Work Life Balance

Professor Who Breastfed In Front Of Class Succinctly Clarifies There Was No ‘Ideal Option’

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Adrienne Pine, the assistant professor who breastfed her sick baby one time during her first class of the year, has caused many reactions across the interwebs — many of them unsupportive. While her decision as a mother has prompted the predictable array of obnoxious parenting utopias, Adrienne did put her decision into a very appropriate context. One of which highlights well the parenting circumstances of many mothers, professional or otherwise.

Single mother Adrienne was interviewed on Good Morning America this morning elaborating on why she brought her sick baby to work. Upon awakening to discover that her child had a fever, Pine says:

“It wasn’t the ideal option and the fact is there was no ideal option. It was best of the options available to me.”


Adrienne’s personal observation is echoed in Maria Guido‘s recent piece, reminding us that for the vast majority of parents who can’t afford babysitters, emergency nannies, pricey cribs and organic food, there are no choices. And believe me, had this professor called the 14-year-old babysitter around the corner to watch her feverish infant for the day while she prioritized “professionalism” and went to work, there would also be mommy penance to pay. Namely if the child became so ill that the caretaker called a doctor or took the baby to emergency room. In those circumstances, we’d all be clacking our tongues about that selfish, ambitious, cold mother who dared leave her baby just so she could be greedy and attend her first day of class so as to not to risk her tenure.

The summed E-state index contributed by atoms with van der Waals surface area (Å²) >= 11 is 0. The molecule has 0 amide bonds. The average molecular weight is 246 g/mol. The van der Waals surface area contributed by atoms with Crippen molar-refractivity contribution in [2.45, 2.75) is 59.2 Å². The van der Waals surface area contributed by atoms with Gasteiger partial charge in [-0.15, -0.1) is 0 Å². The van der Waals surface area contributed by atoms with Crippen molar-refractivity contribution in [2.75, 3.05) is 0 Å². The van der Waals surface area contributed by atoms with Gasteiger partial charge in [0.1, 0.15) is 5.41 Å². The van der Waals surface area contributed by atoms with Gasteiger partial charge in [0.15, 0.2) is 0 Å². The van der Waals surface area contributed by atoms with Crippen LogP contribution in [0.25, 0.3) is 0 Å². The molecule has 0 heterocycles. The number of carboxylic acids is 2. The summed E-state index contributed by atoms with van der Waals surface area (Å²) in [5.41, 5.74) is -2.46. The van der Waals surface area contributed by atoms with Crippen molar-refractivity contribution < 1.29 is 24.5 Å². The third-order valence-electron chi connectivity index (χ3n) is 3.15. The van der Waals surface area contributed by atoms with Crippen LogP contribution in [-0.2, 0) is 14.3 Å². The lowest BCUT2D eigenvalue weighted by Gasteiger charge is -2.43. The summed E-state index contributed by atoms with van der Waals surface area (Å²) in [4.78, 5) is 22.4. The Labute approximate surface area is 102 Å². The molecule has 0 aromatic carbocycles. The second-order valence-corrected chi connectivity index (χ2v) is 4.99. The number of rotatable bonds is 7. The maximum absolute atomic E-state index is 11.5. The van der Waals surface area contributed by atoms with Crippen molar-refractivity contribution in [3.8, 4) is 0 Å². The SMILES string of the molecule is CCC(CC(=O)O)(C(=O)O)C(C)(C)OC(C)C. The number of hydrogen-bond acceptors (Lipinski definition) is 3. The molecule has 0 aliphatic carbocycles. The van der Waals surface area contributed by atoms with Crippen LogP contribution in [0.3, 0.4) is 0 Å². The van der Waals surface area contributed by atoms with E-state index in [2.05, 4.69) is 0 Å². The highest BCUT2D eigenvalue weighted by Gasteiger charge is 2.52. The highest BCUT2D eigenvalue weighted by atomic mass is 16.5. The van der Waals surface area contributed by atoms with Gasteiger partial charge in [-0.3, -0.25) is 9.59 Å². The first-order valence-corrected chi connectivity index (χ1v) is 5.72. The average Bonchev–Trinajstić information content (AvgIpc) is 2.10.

If anything, this cultural chiding accurately frames the completely unrealistic worlds we expect parents (but primarily mothers) to seamlessly navigate — and without the resources to successfully to do so. You’re damned if you do, and damned if you don’t. The best position many a mother can be in at present is to choose where she wants her lashings to come from, because they’ll definitely be coming from somewhere.